How concerned should wealth managers be about their own business models if markets don’t find their feet?
The wealth management industry can withstand volatile markets and even prosper as clients seek advice, although some business models will suffer from any slide back into recession, figures in the industry say.
Ironically, fears on the economic front come at a time when wealth managers’ second-quarter/half-year results have shown a general improvement, apart from those Swiss banks contending with a rising domestic currency. Almost without exception, the Swiss franc’s gains since the start of this year, driven in part by its status as a safe haven currency, have proven a curse on Swiss banks as earnings booked abroad have to be converted into the Swiss franc. The Swiss franc has risen by more than 30 per cent against the dollar over the past two years.
This is an industry that already is contending with rising regulatory costs, demands from clients for better service and thin returns from deposits in a low interest rate environment. According to recent research from Scorpio Partnership, the consultants, the average cost/income ratio for wealth managers worldwide was almost 80 per cent last year.
Stock indices have stoked new fears. Markets fell several days in a row last week due to renewed worries about eurozone debt defaults; Asian bourses also suffered losses today, while the price of gold has risen above $1,700 an ounce. The US debt ceiling wrangles in Congress also hit sentiment last week. The risk of a new recession has increased.
In the words of Jonathan Loynes, chief European economist at Capital Economics: “While we are not minded significantly to redraw our forecasts at this point, there are clear risks of further steep falls which will deepen the downside risks to the global economy.”
So how concerned should wealth managers be about their own business models and plans if markets don’t find their feet and recover?
"Market movements, even strongly negative ones, are not necessarily calamitous for wealth management firms but an outright recession could severely impact the opportunities for wealth creation in the economy,” Tom Slocock, chief executive of Deutsche Bank PWM UK, told this publication.
“At Deutsche Bank PWM we believe strongly in the importance of diversification of asset classes, tactical asset allocation and active risk management to reduce portfolio volatility in times of market stress," he said.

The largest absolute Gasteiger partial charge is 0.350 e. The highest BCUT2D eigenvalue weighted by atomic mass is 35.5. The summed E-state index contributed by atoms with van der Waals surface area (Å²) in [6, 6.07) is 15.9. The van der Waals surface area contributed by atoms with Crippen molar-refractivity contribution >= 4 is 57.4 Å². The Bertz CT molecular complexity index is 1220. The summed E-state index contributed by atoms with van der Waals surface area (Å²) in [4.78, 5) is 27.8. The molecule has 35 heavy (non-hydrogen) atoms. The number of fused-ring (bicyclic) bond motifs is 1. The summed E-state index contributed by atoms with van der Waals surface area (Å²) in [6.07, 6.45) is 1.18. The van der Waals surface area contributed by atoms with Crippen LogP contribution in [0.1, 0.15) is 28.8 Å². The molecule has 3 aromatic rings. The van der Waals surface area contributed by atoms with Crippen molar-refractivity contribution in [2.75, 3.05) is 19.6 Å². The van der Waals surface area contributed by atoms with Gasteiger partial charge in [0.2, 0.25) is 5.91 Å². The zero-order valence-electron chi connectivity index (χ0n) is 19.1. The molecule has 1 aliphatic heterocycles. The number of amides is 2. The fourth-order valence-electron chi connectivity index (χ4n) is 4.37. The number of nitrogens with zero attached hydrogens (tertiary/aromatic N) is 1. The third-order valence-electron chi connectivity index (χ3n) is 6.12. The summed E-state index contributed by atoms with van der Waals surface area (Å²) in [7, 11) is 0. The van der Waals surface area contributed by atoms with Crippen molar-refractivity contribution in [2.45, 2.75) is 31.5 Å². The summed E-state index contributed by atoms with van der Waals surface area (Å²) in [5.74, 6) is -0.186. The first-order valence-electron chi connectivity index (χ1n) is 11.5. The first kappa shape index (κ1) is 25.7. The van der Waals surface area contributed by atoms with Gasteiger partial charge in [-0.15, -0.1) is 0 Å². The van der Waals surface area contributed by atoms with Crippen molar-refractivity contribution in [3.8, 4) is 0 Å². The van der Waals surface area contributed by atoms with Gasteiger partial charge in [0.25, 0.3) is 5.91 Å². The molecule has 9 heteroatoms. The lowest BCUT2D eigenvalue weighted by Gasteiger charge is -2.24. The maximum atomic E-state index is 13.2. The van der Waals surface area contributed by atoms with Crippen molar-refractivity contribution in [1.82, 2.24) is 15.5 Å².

David Miller, head of alternatives at Cheviot Asset Management, the UK firm, said certain business models could feel the heat if markets don’t improve.
"It will be those firms that have a mismatch between expenses and revenues who come under huge pressure if fees and commissions fall away, particularly if it was for more than a few weeks or months," he said, citing what happened in the 2000-2003 stock market slump. “That is particularly the case in wealth management firms owned by larger corporates. Their fixed costs remain high but revenues are under pressure. This situation will favour smaller and more flexible wealth managers that can be more adaptable around their costs,” he said.
However, the longer term, secular argument for wealth management in many countries remains intact, he argued. “The provision of wealth management remains a growth industry. Nothing that is happening at the moment [market turmoil] will change the fact that the state and companies are backing away from providing financial support to individuals in retirement, and that generates a need for advice."
At UBS, group CEO Oswald Grübel, in his remarks accompanying its results statement, noted that “current economic uncertainty shows little sign of abating” and that “we therefore do not envisage material improvements in market conditions in the third quarter of 2011, particularly given the seasonal decline in activity levels traditionally associated with the summer holiday season, and expect these conditions to continue to constrain our results”. The bank said its target for pre-tax profit set in 2009 is unlikely to be achieved in the original timeframe of three to five years.
Rory Tapner, global head of Royal Bank of Scotland’s wealth business, stressed the need for banks to stay close to clients during difficult times.
"The current market turbulence is unsettling for everyone, and indeed there are some pretty serious economic problems at the heart of the matter. There's no doubt that some of the narrowly focused wealth managers find markets like these a real business challenge, but of course, it's at times like these that the breadth of the Coutts business model, and its underleveraged balance sheet really shows its value. When you don't have to worry about your business you can focus your full attention on keeping in touch with your clients," said Tapner.